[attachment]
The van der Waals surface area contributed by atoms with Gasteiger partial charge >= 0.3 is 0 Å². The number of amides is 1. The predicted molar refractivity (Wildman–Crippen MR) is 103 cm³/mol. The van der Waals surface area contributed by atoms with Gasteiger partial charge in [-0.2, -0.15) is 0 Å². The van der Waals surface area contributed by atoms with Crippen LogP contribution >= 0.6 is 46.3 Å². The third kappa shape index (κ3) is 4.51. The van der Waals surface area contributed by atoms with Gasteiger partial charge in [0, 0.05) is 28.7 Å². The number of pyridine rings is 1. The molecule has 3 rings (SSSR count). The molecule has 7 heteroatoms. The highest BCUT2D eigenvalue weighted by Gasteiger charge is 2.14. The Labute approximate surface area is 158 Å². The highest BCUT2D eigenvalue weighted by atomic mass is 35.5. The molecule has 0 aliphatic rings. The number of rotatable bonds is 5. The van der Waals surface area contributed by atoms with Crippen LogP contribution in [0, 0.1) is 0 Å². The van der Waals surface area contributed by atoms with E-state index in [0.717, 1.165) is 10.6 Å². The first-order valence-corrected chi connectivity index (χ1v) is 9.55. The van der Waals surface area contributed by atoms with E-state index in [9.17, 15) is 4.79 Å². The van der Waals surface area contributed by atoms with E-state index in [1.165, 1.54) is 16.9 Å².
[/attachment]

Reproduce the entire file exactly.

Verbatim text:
The van der Waals surface area contributed by atoms with Gasteiger partial charge >= 0.3 is 0 Å². The number of amides is 1. The predicted molar refractivity (Wildman–Crippen MR) is 103 cm³/mol. The van der Waals surface area contributed by atoms with Gasteiger partial charge in [-0.2, -0.15) is 0 Å². The van der Waals surface area contributed by atoms with Crippen LogP contribution >= 0.6 is 46.3 Å². The third kappa shape index (κ3) is 4.51. The van der Waals surface area contributed by atoms with Gasteiger partial charge in [0, 0.05) is 28.7 Å². The number of pyridine rings is 1. The molecule has 3 rings (SSSR count). The molecule has 7 heteroatoms. The highest BCUT2D eigenvalue weighted by Gasteiger charge is 2.14. The Labute approximate surface area is 158 Å². The highest BCUT2D eigenvalue weighted by atomic mass is 35.5. The molecule has 0 aliphatic rings. The number of rotatable bonds is 5. The van der Waals surface area contributed by atoms with Crippen LogP contribution in [0, 0.1) is 0 Å². The van der Waals surface area contributed by atoms with E-state index in [0.717, 1.165) is 10.6 Å². The first-order valence-corrected chi connectivity index (χ1v) is 9.55. The van der Waals surface area contributed by atoms with E-state index in [9.17, 15) is 4.79 Å². The van der Waals surface area contributed by atoms with E-state index in [1.165, 1.54) is 16.9 Å².